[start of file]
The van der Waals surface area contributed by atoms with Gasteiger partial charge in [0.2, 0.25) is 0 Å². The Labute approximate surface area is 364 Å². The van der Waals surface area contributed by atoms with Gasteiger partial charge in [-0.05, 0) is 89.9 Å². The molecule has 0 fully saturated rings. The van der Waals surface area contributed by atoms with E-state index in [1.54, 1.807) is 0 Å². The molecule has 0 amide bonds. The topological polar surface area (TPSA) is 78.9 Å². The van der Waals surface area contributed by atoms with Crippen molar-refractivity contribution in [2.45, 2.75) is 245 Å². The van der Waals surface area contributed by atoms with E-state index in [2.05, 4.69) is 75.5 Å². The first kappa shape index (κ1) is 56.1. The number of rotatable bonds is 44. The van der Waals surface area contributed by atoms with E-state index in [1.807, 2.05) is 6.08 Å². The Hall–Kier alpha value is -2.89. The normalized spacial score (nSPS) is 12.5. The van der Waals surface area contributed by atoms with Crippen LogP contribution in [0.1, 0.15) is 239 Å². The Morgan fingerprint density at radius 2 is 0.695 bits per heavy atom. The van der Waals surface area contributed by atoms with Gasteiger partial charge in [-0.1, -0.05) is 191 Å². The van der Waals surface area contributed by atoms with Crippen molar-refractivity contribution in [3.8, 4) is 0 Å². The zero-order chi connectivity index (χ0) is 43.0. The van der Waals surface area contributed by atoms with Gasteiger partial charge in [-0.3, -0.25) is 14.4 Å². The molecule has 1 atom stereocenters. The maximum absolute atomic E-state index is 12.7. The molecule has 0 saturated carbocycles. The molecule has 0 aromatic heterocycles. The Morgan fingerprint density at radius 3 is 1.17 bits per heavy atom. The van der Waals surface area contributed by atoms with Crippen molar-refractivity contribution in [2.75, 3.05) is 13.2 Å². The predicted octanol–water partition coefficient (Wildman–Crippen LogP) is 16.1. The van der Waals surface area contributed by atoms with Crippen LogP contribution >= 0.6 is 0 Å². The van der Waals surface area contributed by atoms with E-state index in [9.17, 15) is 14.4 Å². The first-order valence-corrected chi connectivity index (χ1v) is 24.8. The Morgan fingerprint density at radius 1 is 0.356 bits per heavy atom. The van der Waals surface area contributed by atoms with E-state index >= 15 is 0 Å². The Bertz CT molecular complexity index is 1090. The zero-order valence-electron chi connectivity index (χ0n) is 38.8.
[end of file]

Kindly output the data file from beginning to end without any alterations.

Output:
The van der Waals surface area contributed by atoms with Gasteiger partial charge in [0.2, 0.25) is 0 Å². The Labute approximate surface area is 364 Å². The van der Waals surface area contributed by atoms with Gasteiger partial charge in [-0.05, 0) is 89.9 Å². The molecule has 0 fully saturated rings. The van der Waals surface area contributed by atoms with E-state index in [1.54, 1.807) is 0 Å². The molecule has 0 amide bonds. The topological polar surface area (TPSA) is 78.9 Å². The van der Waals surface area contributed by atoms with Crippen molar-refractivity contribution in [2.45, 2.75) is 245 Å². The van der Waals surface area contributed by atoms with E-state index in [2.05, 4.69) is 75.5 Å². The first kappa shape index (κ1) is 56.1. The number of rotatable bonds is 44. The van der Waals surface area contributed by atoms with E-state index in [1.807, 2.05) is 6.08 Å². The Hall–Kier alpha value is -2.89. The normalized spacial score (nSPS) is 12.5. The van der Waals surface area contributed by atoms with Crippen LogP contribution in [0.1, 0.15) is 239 Å². The Morgan fingerprint density at radius 2 is 0.695 bits per heavy atom. The van der Waals surface area contributed by atoms with Gasteiger partial charge in [-0.1, -0.05) is 191 Å². The van der Waals surface area contributed by atoms with Crippen molar-refractivity contribution in [3.8, 4) is 0 Å². The zero-order chi connectivity index (χ0) is 43.0. The van der Waals surface area contributed by atoms with Gasteiger partial charge in [-0.3, -0.25) is 14.4 Å². The molecule has 1 atom stereocenters. The maximum absolute atomic E-state index is 12.7. The molecule has 0 saturated carbocycles. The molecule has 0 aromatic heterocycles. The Morgan fingerprint density at radius 3 is 1.17 bits per heavy atom. The van der Waals surface area contributed by atoms with Crippen molar-refractivity contribution in [2.75, 3.05) is 13.2 Å². The predicted octanol–water partition coefficient (Wildman–Crippen LogP) is 16.1. The van der Waals surface area contributed by atoms with Crippen LogP contribution >= 0.6 is 0 Å². The van der Waals surface area contributed by atoms with E-state index in [9.17, 15) is 14.4 Å². The first-order valence-corrected chi connectivity index (χ1v) is 24.8. The Morgan fingerprint density at radius 1 is 0.356 bits per heavy atom. The van der Waals surface area contributed by atoms with E-state index >= 15 is 0 Å². The Bertz CT molecular complexity index is 1090. The zero-order valence-electron chi connectivity index (χ0n) is 38.8.